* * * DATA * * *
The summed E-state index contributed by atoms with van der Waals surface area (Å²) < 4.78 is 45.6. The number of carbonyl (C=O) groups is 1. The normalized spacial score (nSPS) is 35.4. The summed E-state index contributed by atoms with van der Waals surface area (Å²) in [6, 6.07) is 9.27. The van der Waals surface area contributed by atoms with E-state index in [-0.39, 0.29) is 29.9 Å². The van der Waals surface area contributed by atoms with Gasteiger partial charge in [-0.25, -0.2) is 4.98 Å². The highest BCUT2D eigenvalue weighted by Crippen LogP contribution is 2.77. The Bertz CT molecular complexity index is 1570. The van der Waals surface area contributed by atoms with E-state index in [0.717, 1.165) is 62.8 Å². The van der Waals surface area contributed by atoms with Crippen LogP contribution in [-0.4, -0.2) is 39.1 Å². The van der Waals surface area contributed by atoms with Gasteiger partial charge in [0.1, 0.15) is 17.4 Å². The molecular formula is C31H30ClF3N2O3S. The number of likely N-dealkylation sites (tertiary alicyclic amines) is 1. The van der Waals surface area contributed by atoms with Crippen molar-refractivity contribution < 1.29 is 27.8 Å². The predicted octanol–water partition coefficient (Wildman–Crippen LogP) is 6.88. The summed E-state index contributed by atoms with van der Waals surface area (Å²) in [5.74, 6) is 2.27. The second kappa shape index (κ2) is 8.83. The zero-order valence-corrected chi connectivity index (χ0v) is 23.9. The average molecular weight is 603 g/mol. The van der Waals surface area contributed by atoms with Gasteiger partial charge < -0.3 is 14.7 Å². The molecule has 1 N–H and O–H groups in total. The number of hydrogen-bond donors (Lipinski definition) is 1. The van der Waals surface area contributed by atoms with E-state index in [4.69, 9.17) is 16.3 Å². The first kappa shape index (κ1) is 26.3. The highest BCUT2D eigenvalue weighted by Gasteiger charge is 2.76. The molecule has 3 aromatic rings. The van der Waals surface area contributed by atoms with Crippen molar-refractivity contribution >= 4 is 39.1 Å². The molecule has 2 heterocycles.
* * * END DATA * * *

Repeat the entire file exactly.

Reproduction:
The summed E-state index contributed by atoms with van der Waals surface area (Å²) < 4.78 is 45.6. The number of carbonyl (C=O) groups is 1. The normalized spacial score (nSPS) is 35.4. The summed E-state index contributed by atoms with van der Waals surface area (Å²) in [6, 6.07) is 9.27. The van der Waals surface area contributed by atoms with E-state index in [-0.39, 0.29) is 29.9 Å². The van der Waals surface area contributed by atoms with Gasteiger partial charge in [-0.25, -0.2) is 4.98 Å². The highest BCUT2D eigenvalue weighted by Crippen LogP contribution is 2.77. The Bertz CT molecular complexity index is 1570. The van der Waals surface area contributed by atoms with E-state index in [0.717, 1.165) is 62.8 Å². The van der Waals surface area contributed by atoms with Crippen LogP contribution in [-0.4, -0.2) is 39.1 Å². The van der Waals surface area contributed by atoms with Gasteiger partial charge in [0.1, 0.15) is 17.4 Å². The molecular formula is C31H30ClF3N2O3S. The number of likely N-dealkylation sites (tertiary alicyclic amines) is 1. The van der Waals surface area contributed by atoms with Crippen molar-refractivity contribution < 1.29 is 27.8 Å². The predicted octanol–water partition coefficient (Wildman–Crippen LogP) is 6.88. The summed E-state index contributed by atoms with van der Waals surface area (Å²) in [5.74, 6) is 2.27. The second kappa shape index (κ2) is 8.83. The zero-order valence-corrected chi connectivity index (χ0v) is 23.9. The average molecular weight is 603 g/mol. The van der Waals surface area contributed by atoms with Gasteiger partial charge < -0.3 is 14.7 Å². The molecule has 1 N–H and O–H groups in total. The number of hydrogen-bond donors (Lipinski definition) is 1. The van der Waals surface area contributed by atoms with E-state index in [4.69, 9.17) is 16.3 Å². The first kappa shape index (κ1) is 26.3. The highest BCUT2D eigenvalue weighted by Gasteiger charge is 2.76. The molecule has 3 aromatic rings. The van der Waals surface area contributed by atoms with Crippen molar-refractivity contribution >= 4 is 39.1 Å². The molecule has 2 heterocycles.